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WASHINGTON, D.C. -- One of the reasons some companies remain private -- as opposed to selling stock on an exchange -- is the ability to keep their finances private. However, a U.S. securities rule can force privately held companies to disclose finances.
In an effort to loosen this rule, convenience store chain Wawa Inc. is among three companies that formed a coalition and retained a former U.S. congressman as their lobbyist, reported Reuters.
Wawa has joined forces with supermarket chain Wegmans Food Markets Inc. and W.L. Gore & Associates -- known for its GORE-TEX clothing -- to lobby for legislation that would increase the number of shareholders a private company can have before it must make detailed disclosures to the U.S. Securities and Exchange Commission (SEC). Leading the coalition's charge is Thomas Reynolds, a 10-year Congressman who formerly represented the Buffalo, N.Y., area.
The shareholder cap before companies must reveal their financial data has been at 500 for the past four decades. The three-company consortium said the limit threatens their ability to offer stock-based compensation plans to senior managers.
One possible solution would be to exclude employees from the tally of shareholders, John Coffee, a Columbia University professor, told Reuters. If enacted, it would greatly help Wawa, he said. "Wawa is not a high-growth, go-go, potential IPO that doesn't want SEC disclosure," Coffee told the news outlet.
Reynolds, now with Nixon Peabody LLP, has not seen his efforts fall on deaf ears. The SEC is currently debating the issue. The House of Representatives and Senate have understood the consortium's concerns as well. A bill that passed a House committee in October would raise the shareholder limit up to 1,000, while a similar Senate bill would potentially raise the limit to 2,000 shareholders.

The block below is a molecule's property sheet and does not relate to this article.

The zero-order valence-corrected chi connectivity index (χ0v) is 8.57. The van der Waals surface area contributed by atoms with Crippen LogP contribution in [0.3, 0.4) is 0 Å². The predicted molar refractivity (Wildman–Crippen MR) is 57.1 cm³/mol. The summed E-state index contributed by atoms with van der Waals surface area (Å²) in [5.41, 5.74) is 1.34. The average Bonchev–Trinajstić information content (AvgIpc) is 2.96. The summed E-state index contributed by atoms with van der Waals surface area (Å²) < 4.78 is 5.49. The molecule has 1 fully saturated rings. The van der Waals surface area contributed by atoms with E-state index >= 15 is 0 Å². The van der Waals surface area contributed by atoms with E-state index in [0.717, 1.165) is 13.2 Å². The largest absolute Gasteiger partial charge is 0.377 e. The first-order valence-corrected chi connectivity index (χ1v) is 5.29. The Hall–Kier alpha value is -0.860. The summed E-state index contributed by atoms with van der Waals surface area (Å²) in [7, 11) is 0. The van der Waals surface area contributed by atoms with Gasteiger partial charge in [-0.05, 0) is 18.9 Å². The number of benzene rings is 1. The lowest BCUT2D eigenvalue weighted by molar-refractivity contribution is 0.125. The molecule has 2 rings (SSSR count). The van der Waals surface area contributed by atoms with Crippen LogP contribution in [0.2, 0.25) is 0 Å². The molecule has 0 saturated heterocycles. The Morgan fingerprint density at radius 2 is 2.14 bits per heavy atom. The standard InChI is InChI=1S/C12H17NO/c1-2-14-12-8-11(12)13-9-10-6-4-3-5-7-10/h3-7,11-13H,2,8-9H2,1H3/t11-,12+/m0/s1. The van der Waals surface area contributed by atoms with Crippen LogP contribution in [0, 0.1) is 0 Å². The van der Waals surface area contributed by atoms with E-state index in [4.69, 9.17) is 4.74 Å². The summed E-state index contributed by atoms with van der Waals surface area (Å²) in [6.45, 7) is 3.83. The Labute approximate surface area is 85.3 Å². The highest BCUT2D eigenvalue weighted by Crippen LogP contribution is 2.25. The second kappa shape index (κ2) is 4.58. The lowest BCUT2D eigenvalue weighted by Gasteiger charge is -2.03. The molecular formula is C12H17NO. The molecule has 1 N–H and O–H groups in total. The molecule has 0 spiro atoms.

If neither bill passes though, Wawa will be forced to make major changes, its current CFO and incoming CEO Christopher Gheysens said during a Senate hearing last month. "We will be required to choose between becoming a public reporting company and initiating a costly, time-consuming corporate restructuring," Gheysens said.
Reuters added that Wawa would likely choose to restructure under a process such as a reverse stock split, as opposed to paying heavy accounting costs affiliated with filing for an initial public offering and becoming a public company.
A reverse stock split reduces the number of shares or shareholders in a company by increasing the price per share of stock. For example, let's say a share of a company was worth $10 each and a person held 10 shares. If a company announces a 10-for-1 reverse stock split, that shareholder would then own one share of the company, which would be worth $100 per share.